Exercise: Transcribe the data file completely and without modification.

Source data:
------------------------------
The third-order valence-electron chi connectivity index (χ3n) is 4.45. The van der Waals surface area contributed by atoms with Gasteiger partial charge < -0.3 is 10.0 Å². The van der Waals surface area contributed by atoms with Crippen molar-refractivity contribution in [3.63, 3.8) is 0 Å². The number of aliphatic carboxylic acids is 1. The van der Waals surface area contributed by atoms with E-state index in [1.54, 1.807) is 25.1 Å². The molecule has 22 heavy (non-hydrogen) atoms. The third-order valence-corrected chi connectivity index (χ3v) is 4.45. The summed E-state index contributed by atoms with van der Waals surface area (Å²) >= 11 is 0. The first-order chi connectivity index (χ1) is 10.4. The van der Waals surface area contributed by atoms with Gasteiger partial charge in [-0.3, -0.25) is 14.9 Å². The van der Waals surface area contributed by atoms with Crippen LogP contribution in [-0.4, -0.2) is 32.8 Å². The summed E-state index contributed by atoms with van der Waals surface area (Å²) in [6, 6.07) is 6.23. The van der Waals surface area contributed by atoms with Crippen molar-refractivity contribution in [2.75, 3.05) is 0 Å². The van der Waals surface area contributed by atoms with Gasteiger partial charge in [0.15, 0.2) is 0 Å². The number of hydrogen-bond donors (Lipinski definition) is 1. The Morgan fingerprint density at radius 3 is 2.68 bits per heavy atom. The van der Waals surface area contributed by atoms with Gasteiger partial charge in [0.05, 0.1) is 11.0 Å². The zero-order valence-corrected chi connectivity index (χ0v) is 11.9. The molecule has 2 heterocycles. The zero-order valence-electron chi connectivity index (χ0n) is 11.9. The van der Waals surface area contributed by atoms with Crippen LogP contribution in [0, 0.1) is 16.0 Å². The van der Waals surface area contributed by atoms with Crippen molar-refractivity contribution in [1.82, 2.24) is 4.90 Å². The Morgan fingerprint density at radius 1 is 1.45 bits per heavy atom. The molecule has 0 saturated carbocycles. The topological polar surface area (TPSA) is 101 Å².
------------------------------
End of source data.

The third-order valence-electron chi connectivity index (χ3n) is 4.45. The van der Waals surface area contributed by atoms with Gasteiger partial charge < -0.3 is 10.0 Å². The van der Waals surface area contributed by atoms with Crippen molar-refractivity contribution in [3.63, 3.8) is 0 Å². The number of aliphatic carboxylic acids is 1. The van der Waals surface area contributed by atoms with E-state index in [1.54, 1.807) is 25.1 Å². The molecule has 22 heavy (non-hydrogen) atoms. The third-order valence-corrected chi connectivity index (χ3v) is 4.45. The summed E-state index contributed by atoms with van der Waals surface area (Å²) >= 11 is 0. The first-order chi connectivity index (χ1) is 10.4. The van der Waals surface area contributed by atoms with Gasteiger partial charge in [-0.3, -0.25) is 14.9 Å². The van der Waals surface area contributed by atoms with Crippen LogP contribution in [-0.4, -0.2) is 32.8 Å². The summed E-state index contributed by atoms with van der Waals surface area (Å²) in [6, 6.07) is 6.23. The van der Waals surface area contributed by atoms with Crippen molar-refractivity contribution in [2.75, 3.05) is 0 Å². The van der Waals surface area contributed by atoms with Gasteiger partial charge in [0.15, 0.2) is 0 Å². The number of hydrogen-bond donors (Lipinski definition) is 1. The Morgan fingerprint density at radius 3 is 2.68 bits per heavy atom. The van der Waals surface area contributed by atoms with Gasteiger partial charge in [0.05, 0.1) is 11.0 Å². The zero-order valence-corrected chi connectivity index (χ0v) is 11.9. The molecule has 2 heterocycles. The zero-order valence-electron chi connectivity index (χ0n) is 11.9. The van der Waals surface area contributed by atoms with Crippen LogP contribution in [0, 0.1) is 16.0 Å². The van der Waals surface area contributed by atoms with Crippen molar-refractivity contribution in [1.82, 2.24) is 4.90 Å². The Morgan fingerprint density at radius 1 is 1.45 bits per heavy atom. The molecule has 0 saturated carbocycles. The topological polar surface area (TPSA) is 101 Å².